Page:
Live Streaming and Mental Health: Challenges and Solutions

Live streaming Singapore as a mode of engagement continues to grow amongst society, and current world events have only worked to reinforce this. More and more individuals are going online to fill the void of social contact left by isolation. This includes people who have existing mental health issues, and those who are otherwise struggling with their emotional well-being due to the stresses of the pandemic. While social interaction is often touted as a remedy to mental health issues, especially depression, the use of live streaming Singapore online is a largely unexplored frontier when it comes to its effect on viewer mental health. Previous studies have looked at how internet usage in general affects mental health, but no known study has focused specifically on live streaming. Live streaming is a form of virtual social interaction and so, similar to real-life socializing, it may carry both benefit and harm to a person’s mental state.

Challenges in Live Streaming and Mental Health

With streaming being an advanced form of group therapy, these viewers and streamers are placed in a unique environment to interact with others in similar situations. HighHeeledGamer, a streamer who has dealt with depression, equates the bonding experience in mental health-related group therapy and the atmosphere of a positive stream. This form of group therapy is quite advantageous but a double-edged sword. HighHeeledGamer goes on to say that the bonds created amongst certain internet friends are amazing and can even help people climb out of their depression more so than face-to-face interactions. Unfortunately, the nature of the internet includes a high risk of friends or communities dispersing. A person who feels they lost a streamer they were close with or a group of friends they had on an internet forum is once again put in a worst-case scenario. With their mental state already being unstable, these circumstances can bring about separation anxiety and worsen one’s depression if they feel they have no way to reconnect with those people. Under these same circumstances, people who have had bad interactions on the internet have been known to create smear campaigns in attempts to publicly shame those who they feel have wronged them. For streamers and viewers alike, a simple public argument can be blown out of proportion, and those involved may be subjected to cyberbullying and online harassment.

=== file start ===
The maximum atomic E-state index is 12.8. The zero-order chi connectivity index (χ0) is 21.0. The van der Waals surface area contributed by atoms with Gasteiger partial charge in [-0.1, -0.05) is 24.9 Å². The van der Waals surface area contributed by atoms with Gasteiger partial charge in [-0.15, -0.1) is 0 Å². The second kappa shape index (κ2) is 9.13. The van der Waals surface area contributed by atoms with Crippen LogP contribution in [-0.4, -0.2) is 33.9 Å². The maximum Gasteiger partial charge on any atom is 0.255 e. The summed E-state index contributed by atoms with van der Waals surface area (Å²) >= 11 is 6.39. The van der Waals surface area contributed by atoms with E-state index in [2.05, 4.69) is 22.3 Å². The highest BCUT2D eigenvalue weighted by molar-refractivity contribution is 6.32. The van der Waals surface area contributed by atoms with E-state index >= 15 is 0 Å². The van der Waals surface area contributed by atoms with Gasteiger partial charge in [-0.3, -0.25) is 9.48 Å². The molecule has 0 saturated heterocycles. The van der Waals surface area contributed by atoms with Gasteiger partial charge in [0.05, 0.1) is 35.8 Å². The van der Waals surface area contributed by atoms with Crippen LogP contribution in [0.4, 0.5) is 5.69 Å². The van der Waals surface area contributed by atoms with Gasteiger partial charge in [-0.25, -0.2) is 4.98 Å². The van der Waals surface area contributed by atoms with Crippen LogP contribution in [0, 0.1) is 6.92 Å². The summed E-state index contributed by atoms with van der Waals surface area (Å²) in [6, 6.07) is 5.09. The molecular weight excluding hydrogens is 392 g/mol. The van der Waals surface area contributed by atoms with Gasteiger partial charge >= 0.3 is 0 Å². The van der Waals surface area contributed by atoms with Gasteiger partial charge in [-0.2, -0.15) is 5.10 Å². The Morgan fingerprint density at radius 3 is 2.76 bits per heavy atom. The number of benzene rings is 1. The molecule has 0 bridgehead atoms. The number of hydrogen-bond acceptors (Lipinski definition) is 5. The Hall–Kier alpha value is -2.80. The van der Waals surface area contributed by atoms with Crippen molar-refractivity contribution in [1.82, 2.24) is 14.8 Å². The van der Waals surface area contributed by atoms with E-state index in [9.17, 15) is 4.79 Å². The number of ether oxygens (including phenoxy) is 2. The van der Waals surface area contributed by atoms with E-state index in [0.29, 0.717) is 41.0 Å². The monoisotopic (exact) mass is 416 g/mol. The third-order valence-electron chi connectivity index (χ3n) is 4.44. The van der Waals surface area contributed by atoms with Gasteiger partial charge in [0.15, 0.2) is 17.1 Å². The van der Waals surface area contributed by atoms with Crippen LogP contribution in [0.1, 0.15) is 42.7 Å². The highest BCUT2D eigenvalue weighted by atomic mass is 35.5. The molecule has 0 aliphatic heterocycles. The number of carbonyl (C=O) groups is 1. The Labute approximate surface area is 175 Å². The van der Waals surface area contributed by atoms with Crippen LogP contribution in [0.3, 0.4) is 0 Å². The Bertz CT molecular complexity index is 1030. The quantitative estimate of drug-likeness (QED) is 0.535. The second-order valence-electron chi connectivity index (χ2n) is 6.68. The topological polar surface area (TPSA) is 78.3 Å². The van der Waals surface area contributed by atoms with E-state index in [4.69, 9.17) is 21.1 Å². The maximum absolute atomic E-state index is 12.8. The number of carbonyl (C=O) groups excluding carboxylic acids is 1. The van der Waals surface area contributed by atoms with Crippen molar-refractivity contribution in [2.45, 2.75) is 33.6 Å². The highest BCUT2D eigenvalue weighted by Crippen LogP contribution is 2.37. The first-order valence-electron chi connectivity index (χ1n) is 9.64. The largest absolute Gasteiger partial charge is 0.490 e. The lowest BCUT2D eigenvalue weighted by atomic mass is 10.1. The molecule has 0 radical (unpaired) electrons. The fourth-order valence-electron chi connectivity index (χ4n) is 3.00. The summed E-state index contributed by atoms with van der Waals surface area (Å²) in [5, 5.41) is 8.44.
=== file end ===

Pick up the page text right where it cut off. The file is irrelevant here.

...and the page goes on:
Studies suggest that around half of the live streaming users report talking about a problem via the internet rather than in person. This can be a problem for those with mental health issues, says Kearns. Live streamers often develop close relationships with their viewers through their interactions on chat. Private chat messages and public conversations between streamers and viewers greatly vary in terms of content. Interactions may be light-hearted and fun, potentially lifting people’s moods by acting as a distraction from their stresses. Streams may also take a turn for the worse, where viewers confide in streamers with their personal problems. While this is fine on the viewer’s end, it is a burdening task for the streamers receiving emotional baggage from their viewers. An emotional streamer may be more susceptible to taking on the problems of others and in effect apply more negativity to their own mental state. This type of personal conversation could have occurred in a traditional therapy session; however, many streamers are not prepared to deal with these situations, and the conversation may end with the streamer ignoring the viewer as to not bring down the mood of the stream. This can, in turn, make the viewer feel rejected and worsen their initial state of mind. Lastly, there is the instance where drama between streamers or viewers may occur on a public platform, starting unnecessary conflicts and taking a toll on those involved.

Impact of Live Streaming on Mental Health

A study by Rose et al. sampled students from the USA, Australia, and England to gauge the nature of cyberbullying and its effects, showing that 78% of the sample reported to have been victims of cyberbullying. It is evident that the nature of cyberbullying can highly affect the emotional and mental state of an individual. This is reinforced by research on offline and online bullying conducted by Nansel et al., which found that victims of cyberbullying experience greater psychosomatic and somatic symptoms. Given the already fragile state of individuals suffering from mental health conditions, cyberbullying has the potential to exacerbate conditions and has even led to cases of suicide brought forward by extreme psychological distress.

CSRF Vulnerability and how it can compromise privacy and maintaining the security of personal data, streaming platforms have publicized user data much more easily accessible. The impact of cyberbullying in comparison to traditional bullying is no less significant. With the growth of technology, the internet, and social media have become integrated into the daily lives of youths. The anonymity that the internet and social media provide means cyberbullying can often cut deeper as victims are faced with intrusive or malicious messages in ungoverned territories usually perceived as safe. Messages or images can now spread rapidly to a wide audience, and the bully no longer has to be present or reveal their identity. This can often lead to a sense of powerlessness as the victim cannot avoid the bully and may result in further psychological effects.